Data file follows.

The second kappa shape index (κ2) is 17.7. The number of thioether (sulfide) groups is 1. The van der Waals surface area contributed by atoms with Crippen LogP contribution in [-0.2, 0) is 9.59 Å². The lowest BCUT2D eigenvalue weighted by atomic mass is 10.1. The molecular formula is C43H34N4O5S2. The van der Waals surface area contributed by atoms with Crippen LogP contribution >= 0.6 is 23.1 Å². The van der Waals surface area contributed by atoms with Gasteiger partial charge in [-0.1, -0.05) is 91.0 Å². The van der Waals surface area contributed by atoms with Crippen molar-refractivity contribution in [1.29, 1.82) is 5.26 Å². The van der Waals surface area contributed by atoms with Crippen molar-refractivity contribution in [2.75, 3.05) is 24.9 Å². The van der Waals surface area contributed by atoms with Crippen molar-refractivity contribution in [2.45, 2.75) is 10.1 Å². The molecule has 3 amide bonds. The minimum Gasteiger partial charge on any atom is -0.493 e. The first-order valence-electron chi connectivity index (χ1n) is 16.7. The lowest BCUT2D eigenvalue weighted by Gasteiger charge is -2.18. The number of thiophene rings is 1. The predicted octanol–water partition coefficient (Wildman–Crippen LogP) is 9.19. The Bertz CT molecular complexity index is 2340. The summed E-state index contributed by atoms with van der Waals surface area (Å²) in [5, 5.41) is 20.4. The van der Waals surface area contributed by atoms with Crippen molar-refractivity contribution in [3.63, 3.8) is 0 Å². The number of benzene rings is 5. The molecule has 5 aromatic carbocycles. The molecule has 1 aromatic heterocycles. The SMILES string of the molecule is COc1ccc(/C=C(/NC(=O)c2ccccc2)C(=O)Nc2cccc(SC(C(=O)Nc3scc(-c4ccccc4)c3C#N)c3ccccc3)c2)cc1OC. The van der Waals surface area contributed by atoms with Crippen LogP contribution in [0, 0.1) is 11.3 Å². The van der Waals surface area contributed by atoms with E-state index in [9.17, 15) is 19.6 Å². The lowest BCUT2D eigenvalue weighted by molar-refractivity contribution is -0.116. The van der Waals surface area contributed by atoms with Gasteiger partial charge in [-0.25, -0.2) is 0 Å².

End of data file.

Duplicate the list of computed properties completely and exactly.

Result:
The second kappa shape index (κ2) is 17.7. The number of thioether (sulfide) groups is 1. The van der Waals surface area contributed by atoms with Crippen LogP contribution in [-0.2, 0) is 9.59 Å². The lowest BCUT2D eigenvalue weighted by atomic mass is 10.1. The molecular formula is C43H34N4O5S2. The van der Waals surface area contributed by atoms with Crippen LogP contribution >= 0.6 is 23.1 Å². The van der Waals surface area contributed by atoms with Gasteiger partial charge in [-0.1, -0.05) is 91.0 Å². The van der Waals surface area contributed by atoms with Crippen molar-refractivity contribution in [1.29, 1.82) is 5.26 Å². The van der Waals surface area contributed by atoms with Crippen molar-refractivity contribution in [2.75, 3.05) is 24.9 Å². The van der Waals surface area contributed by atoms with Crippen molar-refractivity contribution in [2.45, 2.75) is 10.1 Å². The molecule has 3 amide bonds. The minimum Gasteiger partial charge on any atom is -0.493 e. The first-order valence-electron chi connectivity index (χ1n) is 16.7. The lowest BCUT2D eigenvalue weighted by Gasteiger charge is -2.18. The number of thiophene rings is 1. The predicted octanol–water partition coefficient (Wildman–Crippen LogP) is 9.19. The Bertz CT molecular complexity index is 2340. The summed E-state index contributed by atoms with van der Waals surface area (Å²) in [5, 5.41) is 20.4. The van der Waals surface area contributed by atoms with Crippen molar-refractivity contribution in [3.63, 3.8) is 0 Å². The number of benzene rings is 5. The molecule has 5 aromatic carbocycles. The molecule has 1 aromatic heterocycles. The SMILES string of the molecule is COc1ccc(/C=C(/NC(=O)c2ccccc2)C(=O)Nc2cccc(SC(C(=O)Nc3scc(-c4ccccc4)c3C#N)c3ccccc3)c2)cc1OC. The van der Waals surface area contributed by atoms with Crippen LogP contribution in [0, 0.1) is 11.3 Å². The van der Waals surface area contributed by atoms with E-state index in [9.17, 15) is 19.6 Å². The lowest BCUT2D eigenvalue weighted by molar-refractivity contribution is -0.116. The van der Waals surface area contributed by atoms with Gasteiger partial charge in [-0.25, -0.2) is 0 Å².